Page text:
What in the world did this country’s telecom players ever do to the Stephen Harper government? First the whole Verizon situation in the wireless space, and now an outright rejection of Manitoba Tel’s (TSX:MBT) proposed sale of its Allstream unit.
Of course, the Verizon situation has passed without incident. Sort of. Here though are the details, as we know them, behind this Manitoba Tel/Allstream debacle.
Manitoba Tel had been looking to sell Allstream for some time and a deal was finally announced back in May. The buyer, Egyptian based Accelero Capital. Accelero had agreed to a $520 million deal to take Allstream off Manitoba Tel’s hands – a move that was welcomed by MBT shareholders. The thinking was that with Allstream off the books, Manitoba Tel would become an easy, and attractive takeout candidate for either BCE or Telus.
Today’s ruling of course throws that thesis out the window and brings Manitoba Tel shareholders right back to square one.
This is the third deal that the Harper government has blocked since it came to power in early 2006. Details are scarce, but national security was cited as the reason for giving the sale of Allstream a thumbs down.
And though Manitoba Tel shareholders are no doubt unhappy with this ruling as it has pulled the rug out from under the stock in today’s trading, the bigger issue is the message it sends to potential buyers of other Canadian properties. In addition, it significantly adds to the confusion that is swarming around the government’s involvement in Canada’s telecom space. They seemingly welcomed foreign competition on one side of the business (wireless), but now are denying it another.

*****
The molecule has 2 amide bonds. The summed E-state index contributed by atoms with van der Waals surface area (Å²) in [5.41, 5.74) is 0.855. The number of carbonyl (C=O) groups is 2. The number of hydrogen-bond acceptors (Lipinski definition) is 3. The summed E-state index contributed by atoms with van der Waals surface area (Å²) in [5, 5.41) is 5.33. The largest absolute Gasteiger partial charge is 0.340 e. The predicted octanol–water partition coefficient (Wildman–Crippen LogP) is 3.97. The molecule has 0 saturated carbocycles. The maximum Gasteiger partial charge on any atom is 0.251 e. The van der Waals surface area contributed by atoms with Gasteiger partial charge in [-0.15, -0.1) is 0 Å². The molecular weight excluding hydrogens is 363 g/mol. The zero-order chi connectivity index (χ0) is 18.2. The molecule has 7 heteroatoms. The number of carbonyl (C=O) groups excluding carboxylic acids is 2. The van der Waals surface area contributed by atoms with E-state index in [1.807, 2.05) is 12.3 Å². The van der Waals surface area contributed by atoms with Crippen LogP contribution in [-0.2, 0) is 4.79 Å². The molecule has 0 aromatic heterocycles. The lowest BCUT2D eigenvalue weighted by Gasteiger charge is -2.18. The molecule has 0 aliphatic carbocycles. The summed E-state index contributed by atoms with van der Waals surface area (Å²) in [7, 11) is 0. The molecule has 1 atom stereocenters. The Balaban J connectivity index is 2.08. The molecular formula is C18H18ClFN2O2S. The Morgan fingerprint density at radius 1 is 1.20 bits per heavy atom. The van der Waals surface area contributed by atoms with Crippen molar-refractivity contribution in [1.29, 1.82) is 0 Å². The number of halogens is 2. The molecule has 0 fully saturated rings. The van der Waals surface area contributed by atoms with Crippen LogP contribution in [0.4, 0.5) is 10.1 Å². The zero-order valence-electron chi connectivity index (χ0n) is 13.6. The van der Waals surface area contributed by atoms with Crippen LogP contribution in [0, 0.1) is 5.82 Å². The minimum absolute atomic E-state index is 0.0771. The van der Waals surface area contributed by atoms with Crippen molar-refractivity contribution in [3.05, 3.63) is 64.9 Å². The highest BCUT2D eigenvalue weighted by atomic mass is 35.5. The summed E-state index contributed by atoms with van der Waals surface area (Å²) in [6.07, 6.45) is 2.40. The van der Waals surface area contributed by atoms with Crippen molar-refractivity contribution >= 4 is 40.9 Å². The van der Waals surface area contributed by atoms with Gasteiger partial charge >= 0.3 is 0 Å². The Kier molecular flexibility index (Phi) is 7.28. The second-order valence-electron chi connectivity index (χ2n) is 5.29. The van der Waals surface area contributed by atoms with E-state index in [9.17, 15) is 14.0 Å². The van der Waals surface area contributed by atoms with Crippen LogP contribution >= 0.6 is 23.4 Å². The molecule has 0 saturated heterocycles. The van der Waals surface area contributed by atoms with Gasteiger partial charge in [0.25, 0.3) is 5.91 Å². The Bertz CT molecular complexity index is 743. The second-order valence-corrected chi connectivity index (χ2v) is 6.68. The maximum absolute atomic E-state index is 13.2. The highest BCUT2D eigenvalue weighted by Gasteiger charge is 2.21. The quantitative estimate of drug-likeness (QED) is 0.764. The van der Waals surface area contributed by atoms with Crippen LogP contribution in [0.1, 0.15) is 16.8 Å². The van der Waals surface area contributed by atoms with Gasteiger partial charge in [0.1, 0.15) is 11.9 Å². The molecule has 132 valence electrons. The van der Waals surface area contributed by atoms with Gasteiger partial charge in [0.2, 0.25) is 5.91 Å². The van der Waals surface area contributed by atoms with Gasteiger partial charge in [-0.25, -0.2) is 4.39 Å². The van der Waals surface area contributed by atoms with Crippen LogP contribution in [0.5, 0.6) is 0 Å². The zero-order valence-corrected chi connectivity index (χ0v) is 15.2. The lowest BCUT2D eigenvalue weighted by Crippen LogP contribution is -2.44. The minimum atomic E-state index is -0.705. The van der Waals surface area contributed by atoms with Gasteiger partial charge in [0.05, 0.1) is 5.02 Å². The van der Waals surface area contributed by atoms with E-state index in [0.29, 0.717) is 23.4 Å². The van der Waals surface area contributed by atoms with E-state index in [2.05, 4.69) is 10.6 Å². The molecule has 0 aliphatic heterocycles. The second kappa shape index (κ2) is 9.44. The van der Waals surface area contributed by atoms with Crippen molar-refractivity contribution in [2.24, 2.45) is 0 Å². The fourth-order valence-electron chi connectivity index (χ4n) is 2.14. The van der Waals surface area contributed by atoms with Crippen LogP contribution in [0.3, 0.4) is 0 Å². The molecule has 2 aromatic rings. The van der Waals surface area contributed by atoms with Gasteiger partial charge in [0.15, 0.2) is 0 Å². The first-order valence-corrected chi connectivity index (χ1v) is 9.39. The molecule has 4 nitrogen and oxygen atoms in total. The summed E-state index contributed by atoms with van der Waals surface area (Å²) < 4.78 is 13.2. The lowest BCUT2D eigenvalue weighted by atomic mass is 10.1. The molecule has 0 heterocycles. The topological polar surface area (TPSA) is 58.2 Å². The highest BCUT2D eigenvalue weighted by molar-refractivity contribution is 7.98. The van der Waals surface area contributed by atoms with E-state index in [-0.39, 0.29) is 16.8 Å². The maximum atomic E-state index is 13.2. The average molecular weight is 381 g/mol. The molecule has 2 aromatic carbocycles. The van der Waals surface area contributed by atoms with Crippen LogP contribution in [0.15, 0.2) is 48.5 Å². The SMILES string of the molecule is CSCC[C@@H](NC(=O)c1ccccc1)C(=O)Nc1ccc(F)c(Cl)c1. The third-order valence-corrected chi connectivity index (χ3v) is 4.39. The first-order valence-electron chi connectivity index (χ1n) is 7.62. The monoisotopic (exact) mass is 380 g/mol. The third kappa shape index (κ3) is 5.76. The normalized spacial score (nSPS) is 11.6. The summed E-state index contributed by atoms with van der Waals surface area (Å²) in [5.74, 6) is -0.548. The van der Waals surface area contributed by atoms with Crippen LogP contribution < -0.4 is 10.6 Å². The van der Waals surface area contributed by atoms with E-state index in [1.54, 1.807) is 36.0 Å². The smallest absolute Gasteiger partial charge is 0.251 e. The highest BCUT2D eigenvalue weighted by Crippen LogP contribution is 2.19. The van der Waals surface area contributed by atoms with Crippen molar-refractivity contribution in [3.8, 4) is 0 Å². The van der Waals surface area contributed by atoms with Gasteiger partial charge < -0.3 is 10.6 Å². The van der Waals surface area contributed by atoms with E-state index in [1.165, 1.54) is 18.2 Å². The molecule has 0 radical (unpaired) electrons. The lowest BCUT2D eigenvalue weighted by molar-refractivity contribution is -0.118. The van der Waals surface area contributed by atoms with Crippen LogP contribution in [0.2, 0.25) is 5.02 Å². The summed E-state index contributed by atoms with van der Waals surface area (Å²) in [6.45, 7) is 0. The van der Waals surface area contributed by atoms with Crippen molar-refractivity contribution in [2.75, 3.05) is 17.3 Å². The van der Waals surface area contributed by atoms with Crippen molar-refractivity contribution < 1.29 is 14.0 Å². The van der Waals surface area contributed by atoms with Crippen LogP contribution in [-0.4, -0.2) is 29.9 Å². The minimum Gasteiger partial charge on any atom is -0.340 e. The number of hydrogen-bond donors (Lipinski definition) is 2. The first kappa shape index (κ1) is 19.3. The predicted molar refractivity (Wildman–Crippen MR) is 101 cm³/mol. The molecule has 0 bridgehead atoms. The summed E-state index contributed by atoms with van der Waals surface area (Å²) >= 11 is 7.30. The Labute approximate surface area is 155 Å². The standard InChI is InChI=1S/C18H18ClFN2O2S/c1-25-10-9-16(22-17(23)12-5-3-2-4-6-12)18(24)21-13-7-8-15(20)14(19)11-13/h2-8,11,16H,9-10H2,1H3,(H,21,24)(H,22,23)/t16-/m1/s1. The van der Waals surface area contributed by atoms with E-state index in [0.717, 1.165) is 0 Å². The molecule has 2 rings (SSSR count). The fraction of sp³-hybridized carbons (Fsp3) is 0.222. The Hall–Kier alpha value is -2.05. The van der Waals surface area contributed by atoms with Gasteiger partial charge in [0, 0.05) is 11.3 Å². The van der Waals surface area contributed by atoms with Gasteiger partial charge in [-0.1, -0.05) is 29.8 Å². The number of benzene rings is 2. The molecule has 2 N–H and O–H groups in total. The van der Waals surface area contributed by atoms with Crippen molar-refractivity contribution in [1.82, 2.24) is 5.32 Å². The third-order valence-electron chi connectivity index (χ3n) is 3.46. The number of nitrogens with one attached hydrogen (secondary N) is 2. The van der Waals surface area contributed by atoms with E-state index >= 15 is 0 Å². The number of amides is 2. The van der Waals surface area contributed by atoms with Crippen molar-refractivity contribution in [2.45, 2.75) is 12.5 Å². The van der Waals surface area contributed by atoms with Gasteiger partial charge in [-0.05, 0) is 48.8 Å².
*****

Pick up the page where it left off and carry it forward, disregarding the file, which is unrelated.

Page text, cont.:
The Foolish Bottom Line
If you’re a Manitoba Tel shareholder, you really need to be questioning why right about now. After shooting up after the Allstream deal was announced, the shares gradually came back, almost giving up the entire gain that had been achieved. Now that the company is seemingly stuck with Allstream, and the takeover thesis is out the window, one has to wonder if there aren’t better opportunities out there.
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Fool contributor Iain Butler does not own shares in any of the companies mentioned. The Motley Fool does not own shares in any of the companies mentioned.
This article represents the opinion of the writer, who may disagree with the “official” recommendation position of a Motley Fool premium service or advisor. We’re Motley! Questioning an investing thesis — even one of our own — helps us all think critically about investing and make decisions that help us become smarter, happier, and richer, so we sometimes publish articles that may not be in line with recommendations, rankings or other content.